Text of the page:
Hamilton hospitals over capacity as flu season surges

Emergency rooms in Hamilton are over capacity, as local hospitals feel the strain of flu season spreading through the city.

Code zero ambulance events are also spiking, city statistics show

Hospitals in Hamilton are overcrowded as flu season is well underway. (CBC)

Emergency rooms in Hamilton are over capacity, as local hospitals feel the strain of flu season spreading through the city.

Health officials across the country are reporting higher than normal lab-confirmed cases of the flu. Hamilton has mostly dodged that bullet, local officials say, with numbers sitting in the mid-level range for what the city usually experiences around this time of year.

But even without a larger-than-normal spike, hospitals are still over capacity, says Ian Preyra, chief of emergency medicine at St. Joseph's Hamilton. St. Joes is currently 28 beds over capacity due to the surge.

"When we're over capacity, it's not just a number. People really feel it," Preyra said. "It means those ambulances can't be offloaded, patients may wait longer, and patients who are admitted to hospital may wait to find a bed."

As is the norm when hospitals are crowded, code zero ambulance events — which is when there is only one or fewer ambulances across the service's entire fleet available for a call — have spiked. There have been 16 code zeros in Hamilton already this month, only halfway through January. 

Code zero ambulance events have spiked in January during flu season, city statistics show. (CBC)

Last year there were 21 code zero events in all of January, and that was the highest number for a single month in the whole year. The union representing local paramedics has long said code zeros are dangerous. Union officials say they're caused by a surge in call volumes for help, coupled with increasingly long wait times offloading patients in local hospitals.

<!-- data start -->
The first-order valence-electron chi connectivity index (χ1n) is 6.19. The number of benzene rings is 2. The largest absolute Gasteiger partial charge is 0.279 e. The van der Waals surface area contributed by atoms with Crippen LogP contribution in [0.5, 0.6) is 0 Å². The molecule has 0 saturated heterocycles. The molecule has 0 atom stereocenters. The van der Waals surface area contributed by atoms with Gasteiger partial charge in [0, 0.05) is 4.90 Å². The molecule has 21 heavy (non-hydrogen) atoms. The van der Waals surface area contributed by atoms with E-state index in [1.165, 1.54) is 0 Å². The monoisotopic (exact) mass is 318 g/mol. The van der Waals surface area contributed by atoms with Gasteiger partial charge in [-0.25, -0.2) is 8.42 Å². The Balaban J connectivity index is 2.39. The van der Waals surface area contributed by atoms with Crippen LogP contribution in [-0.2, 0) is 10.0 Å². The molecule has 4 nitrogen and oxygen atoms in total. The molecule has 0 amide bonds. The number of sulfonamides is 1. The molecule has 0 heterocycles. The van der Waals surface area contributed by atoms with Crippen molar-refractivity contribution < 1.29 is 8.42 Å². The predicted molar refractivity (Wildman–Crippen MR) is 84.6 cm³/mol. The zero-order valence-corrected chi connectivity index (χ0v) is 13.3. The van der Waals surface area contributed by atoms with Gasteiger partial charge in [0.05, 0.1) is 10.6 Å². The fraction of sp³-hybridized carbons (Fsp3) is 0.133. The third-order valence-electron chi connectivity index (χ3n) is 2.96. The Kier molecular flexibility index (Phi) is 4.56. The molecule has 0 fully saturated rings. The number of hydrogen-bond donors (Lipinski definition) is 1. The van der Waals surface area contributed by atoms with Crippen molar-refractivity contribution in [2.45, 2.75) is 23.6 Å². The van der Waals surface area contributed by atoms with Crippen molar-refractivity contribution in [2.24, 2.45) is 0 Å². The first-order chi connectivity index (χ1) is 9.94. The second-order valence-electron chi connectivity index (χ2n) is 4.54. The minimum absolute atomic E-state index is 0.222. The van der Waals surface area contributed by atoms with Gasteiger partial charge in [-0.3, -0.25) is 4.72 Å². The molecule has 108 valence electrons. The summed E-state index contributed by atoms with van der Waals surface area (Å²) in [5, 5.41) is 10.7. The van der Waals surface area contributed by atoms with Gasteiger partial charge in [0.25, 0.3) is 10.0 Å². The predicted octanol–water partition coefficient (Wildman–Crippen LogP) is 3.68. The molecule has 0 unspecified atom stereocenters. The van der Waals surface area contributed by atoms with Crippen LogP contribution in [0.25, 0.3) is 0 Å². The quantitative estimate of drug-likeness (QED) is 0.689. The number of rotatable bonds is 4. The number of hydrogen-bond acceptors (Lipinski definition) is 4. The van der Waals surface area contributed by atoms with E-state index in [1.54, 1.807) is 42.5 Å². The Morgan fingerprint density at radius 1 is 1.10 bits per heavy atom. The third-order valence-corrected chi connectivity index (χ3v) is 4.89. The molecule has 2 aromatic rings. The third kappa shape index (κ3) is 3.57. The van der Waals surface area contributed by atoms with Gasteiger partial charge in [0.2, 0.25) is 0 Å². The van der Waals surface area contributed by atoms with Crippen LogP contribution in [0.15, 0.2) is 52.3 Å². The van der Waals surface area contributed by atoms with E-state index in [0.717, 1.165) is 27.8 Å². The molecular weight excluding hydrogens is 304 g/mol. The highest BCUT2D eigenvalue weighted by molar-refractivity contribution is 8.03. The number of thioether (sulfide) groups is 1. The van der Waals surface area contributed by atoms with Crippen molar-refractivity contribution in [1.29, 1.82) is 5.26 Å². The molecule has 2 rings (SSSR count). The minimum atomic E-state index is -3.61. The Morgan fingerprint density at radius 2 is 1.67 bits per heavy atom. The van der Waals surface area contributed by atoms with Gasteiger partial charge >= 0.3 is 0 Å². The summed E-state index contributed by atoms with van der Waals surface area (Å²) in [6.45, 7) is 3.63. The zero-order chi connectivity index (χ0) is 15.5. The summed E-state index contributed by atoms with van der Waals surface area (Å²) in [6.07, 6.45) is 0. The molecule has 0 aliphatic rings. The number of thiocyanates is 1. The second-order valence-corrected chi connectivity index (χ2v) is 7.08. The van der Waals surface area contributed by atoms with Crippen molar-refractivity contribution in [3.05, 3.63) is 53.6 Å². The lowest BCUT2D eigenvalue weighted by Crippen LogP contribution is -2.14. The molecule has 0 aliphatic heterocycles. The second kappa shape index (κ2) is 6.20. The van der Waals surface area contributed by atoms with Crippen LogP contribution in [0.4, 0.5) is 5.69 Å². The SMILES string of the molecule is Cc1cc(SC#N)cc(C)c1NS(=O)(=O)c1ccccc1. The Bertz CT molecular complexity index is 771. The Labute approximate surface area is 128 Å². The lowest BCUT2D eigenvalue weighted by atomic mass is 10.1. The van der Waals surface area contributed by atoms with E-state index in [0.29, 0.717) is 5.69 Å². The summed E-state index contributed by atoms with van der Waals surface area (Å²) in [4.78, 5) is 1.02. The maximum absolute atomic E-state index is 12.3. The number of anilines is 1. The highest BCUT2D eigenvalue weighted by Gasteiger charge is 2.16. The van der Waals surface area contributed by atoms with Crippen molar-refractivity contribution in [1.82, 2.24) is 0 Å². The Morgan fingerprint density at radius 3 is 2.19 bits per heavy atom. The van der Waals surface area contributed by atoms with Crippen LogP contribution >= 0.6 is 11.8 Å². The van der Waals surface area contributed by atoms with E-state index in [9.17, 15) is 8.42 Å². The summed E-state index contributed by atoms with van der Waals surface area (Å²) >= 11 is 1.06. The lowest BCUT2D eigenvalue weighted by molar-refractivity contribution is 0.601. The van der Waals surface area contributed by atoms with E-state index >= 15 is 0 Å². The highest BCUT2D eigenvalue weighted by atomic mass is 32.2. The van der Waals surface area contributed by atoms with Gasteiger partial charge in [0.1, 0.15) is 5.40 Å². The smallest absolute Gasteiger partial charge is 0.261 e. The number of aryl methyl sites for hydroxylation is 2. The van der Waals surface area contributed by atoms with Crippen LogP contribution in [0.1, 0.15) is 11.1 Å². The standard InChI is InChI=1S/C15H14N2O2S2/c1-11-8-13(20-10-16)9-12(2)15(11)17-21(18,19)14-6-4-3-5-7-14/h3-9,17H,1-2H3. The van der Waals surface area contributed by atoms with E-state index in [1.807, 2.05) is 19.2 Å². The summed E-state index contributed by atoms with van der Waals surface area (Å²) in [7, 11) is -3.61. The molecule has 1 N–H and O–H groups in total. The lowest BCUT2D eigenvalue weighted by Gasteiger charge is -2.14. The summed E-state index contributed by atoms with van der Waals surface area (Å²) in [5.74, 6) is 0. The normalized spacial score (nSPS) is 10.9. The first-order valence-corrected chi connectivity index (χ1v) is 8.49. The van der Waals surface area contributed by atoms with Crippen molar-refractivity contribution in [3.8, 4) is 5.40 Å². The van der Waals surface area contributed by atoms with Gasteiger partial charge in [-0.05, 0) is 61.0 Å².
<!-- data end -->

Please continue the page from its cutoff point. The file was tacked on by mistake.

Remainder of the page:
Hamilton Health Sciences is operating over capacity too, said spokesperson Lillian Badzioch in an email. "Our adult medical/surgical bed occupancy rate has been consistently over 105 per cent since October 2016 and was 114 per cent yesterday (Jan. 15)," she wrote.

Emergency department physicians have also identified that there has been an increase in overall respiratory complaints and that overall volume has gone up, she said.

A particularly bad flu season across Canada has caught some hospitals off guard. Some are cancelling elective surgeries to make room for the huge number of flu patients. Some cities, like Calgary, say it’s the worst flu season on record. A particularly severe strain of influenza A, H3N2, and an early run of influenza B are making this season particularly nasty and a little unusual 3:37

In the first week of January there were 44 lab-confirmed cases of flu in Hamilton, according to the city. There were 19 the week before, in the last week of 2017.

That's a middle-of-the-road situation for what Hamilton sees most years, said Dr. Ninh Tran, associate medical officer of health. Updated numbers of confirmed cases will be available on Thursday.

"That will give us a sense as to if the trend is going up," Tran said.

While Hamilton's numbers remain relatively steady, the number of people stricken by flu continues to rise across the country, with 15,572 laboratory-confirmed cases for the season as of Jan. 6, the Public Health Agency of Canada says.

The level of influenza activity is "in the higher range of expected levels for this time of year," the agency said in its latest FluWatch report, released Friday.

Last year, there were far fewer cases, with 8,976 reported by the end of the first week of January 2017.

H3N2, which is the dominant flu in both Canada and the U.S., is prone to mutation, which can make the vaccine against it less effective — even though it appears the virus strain was correctly predicted. Experts, including Canada's chief public health officer, have said that, although it's too early to tell for sure, the H3N2 component of this year's vaccine may have mutated during the manufacturing process, making it less effective.

Tran said it's too early to make a call on the vaccine's effectiveness, but he still advocated that Hamiltonians get their flu shot, even though it takes two weeks to be fully effective.

"I still think it's a good idea to get it, as we might not be at the peak yet," he said. 


About the Author

Adam Carter

Reporter, CBC Hamilton

Adam Carter is a Newfoundlander who now calls Hamilton home. He enjoys a good story and playing loud music in dank bars. You can follow him on Twitter @AdamCarterCBC or drop him an email at adam.carter@cbc.ca.

With files from Nicole Ireland